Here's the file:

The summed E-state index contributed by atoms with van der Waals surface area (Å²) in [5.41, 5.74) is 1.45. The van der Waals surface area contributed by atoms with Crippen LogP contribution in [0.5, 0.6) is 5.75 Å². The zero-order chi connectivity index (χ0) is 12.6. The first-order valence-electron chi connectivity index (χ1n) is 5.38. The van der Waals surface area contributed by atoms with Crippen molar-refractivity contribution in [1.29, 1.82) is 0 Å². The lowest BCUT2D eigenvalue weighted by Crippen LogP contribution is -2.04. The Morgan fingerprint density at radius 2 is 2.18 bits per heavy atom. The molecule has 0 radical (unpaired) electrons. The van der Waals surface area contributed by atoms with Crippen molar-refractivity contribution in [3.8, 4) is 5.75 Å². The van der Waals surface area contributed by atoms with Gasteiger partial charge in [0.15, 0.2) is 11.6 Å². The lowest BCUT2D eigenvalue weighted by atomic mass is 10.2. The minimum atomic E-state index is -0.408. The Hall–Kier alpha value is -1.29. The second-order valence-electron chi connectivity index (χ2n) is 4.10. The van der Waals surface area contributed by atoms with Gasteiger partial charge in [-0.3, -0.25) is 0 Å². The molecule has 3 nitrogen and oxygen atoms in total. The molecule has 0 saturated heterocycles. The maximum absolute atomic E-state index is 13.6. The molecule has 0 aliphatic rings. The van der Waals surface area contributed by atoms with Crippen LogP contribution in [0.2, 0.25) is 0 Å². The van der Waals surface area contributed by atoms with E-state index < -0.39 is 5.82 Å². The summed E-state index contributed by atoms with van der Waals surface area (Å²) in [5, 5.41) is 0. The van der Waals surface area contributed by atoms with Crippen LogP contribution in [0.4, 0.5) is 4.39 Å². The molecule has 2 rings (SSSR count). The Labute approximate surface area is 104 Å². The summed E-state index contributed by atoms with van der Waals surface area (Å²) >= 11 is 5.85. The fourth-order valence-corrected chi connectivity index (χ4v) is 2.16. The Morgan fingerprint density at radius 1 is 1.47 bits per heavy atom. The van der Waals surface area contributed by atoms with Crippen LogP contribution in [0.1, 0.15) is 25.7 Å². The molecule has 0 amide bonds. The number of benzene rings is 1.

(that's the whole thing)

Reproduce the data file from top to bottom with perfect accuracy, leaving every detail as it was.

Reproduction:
The summed E-state index contributed by atoms with van der Waals surface area (Å²) in [5.41, 5.74) is 1.45. The van der Waals surface area contributed by atoms with Crippen LogP contribution in [0.5, 0.6) is 5.75 Å². The zero-order chi connectivity index (χ0) is 12.6. The first-order valence-electron chi connectivity index (χ1n) is 5.38. The van der Waals surface area contributed by atoms with Crippen molar-refractivity contribution in [1.29, 1.82) is 0 Å². The lowest BCUT2D eigenvalue weighted by Crippen LogP contribution is -2.04. The Morgan fingerprint density at radius 2 is 2.18 bits per heavy atom. The molecule has 0 radical (unpaired) electrons. The van der Waals surface area contributed by atoms with Crippen molar-refractivity contribution in [3.8, 4) is 5.75 Å². The van der Waals surface area contributed by atoms with Gasteiger partial charge in [0.15, 0.2) is 11.6 Å². The lowest BCUT2D eigenvalue weighted by atomic mass is 10.2. The minimum atomic E-state index is -0.408. The Hall–Kier alpha value is -1.29. The second-order valence-electron chi connectivity index (χ2n) is 4.10. The van der Waals surface area contributed by atoms with Gasteiger partial charge in [-0.3, -0.25) is 0 Å². The molecule has 3 nitrogen and oxygen atoms in total. The molecule has 0 saturated heterocycles. The maximum absolute atomic E-state index is 13.6. The molecule has 0 aliphatic rings. The van der Waals surface area contributed by atoms with Crippen LogP contribution in [0.2, 0.25) is 0 Å². The van der Waals surface area contributed by atoms with E-state index < -0.39 is 5.82 Å². The summed E-state index contributed by atoms with van der Waals surface area (Å²) in [5, 5.41) is 0. The van der Waals surface area contributed by atoms with Crippen LogP contribution in [0.4, 0.5) is 4.39 Å². The molecule has 2 rings (SSSR count). The Labute approximate surface area is 104 Å². The summed E-state index contributed by atoms with van der Waals surface area (Å²) >= 11 is 5.85. The fourth-order valence-corrected chi connectivity index (χ4v) is 2.16. The Morgan fingerprint density at radius 1 is 1.47 bits per heavy atom. The van der Waals surface area contributed by atoms with Crippen LogP contribution in [0.1, 0.15) is 25.7 Å². The molecule has 0 amide bonds. The number of benzene rings is 1.